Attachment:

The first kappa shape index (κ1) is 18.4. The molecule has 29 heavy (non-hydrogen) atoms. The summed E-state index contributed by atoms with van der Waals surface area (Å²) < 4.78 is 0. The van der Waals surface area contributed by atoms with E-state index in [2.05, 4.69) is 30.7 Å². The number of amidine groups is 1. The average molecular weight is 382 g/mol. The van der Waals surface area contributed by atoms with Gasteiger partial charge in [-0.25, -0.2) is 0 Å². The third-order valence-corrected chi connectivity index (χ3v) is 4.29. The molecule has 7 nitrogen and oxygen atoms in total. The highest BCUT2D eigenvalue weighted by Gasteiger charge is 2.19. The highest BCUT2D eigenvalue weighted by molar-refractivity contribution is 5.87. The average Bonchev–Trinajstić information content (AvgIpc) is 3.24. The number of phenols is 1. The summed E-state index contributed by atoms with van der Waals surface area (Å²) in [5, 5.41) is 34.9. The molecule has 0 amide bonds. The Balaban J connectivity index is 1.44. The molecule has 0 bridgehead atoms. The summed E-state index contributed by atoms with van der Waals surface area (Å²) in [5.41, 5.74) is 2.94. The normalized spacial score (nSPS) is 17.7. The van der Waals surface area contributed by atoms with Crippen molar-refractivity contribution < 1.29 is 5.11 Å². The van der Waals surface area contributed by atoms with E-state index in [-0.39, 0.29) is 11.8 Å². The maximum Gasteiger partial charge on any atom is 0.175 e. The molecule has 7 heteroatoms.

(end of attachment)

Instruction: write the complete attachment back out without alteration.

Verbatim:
The first kappa shape index (κ1) is 18.4. The molecule has 29 heavy (non-hydrogen) atoms. The summed E-state index contributed by atoms with van der Waals surface area (Å²) < 4.78 is 0. The van der Waals surface area contributed by atoms with E-state index in [2.05, 4.69) is 30.7 Å². The number of amidine groups is 1. The average molecular weight is 382 g/mol. The van der Waals surface area contributed by atoms with Gasteiger partial charge in [-0.25, -0.2) is 0 Å². The third-order valence-corrected chi connectivity index (χ3v) is 4.29. The molecule has 7 nitrogen and oxygen atoms in total. The highest BCUT2D eigenvalue weighted by Gasteiger charge is 2.19. The highest BCUT2D eigenvalue weighted by molar-refractivity contribution is 5.87. The average Bonchev–Trinajstić information content (AvgIpc) is 3.24. The number of phenols is 1. The summed E-state index contributed by atoms with van der Waals surface area (Å²) in [5, 5.41) is 34.9. The molecule has 0 amide bonds. The Balaban J connectivity index is 1.44. The molecule has 0 bridgehead atoms. The summed E-state index contributed by atoms with van der Waals surface area (Å²) in [5.41, 5.74) is 2.94. The normalized spacial score (nSPS) is 17.7. The van der Waals surface area contributed by atoms with Crippen molar-refractivity contribution < 1.29 is 5.11 Å². The van der Waals surface area contributed by atoms with E-state index in [-0.39, 0.29) is 11.8 Å². The maximum Gasteiger partial charge on any atom is 0.175 e. The molecule has 7 heteroatoms.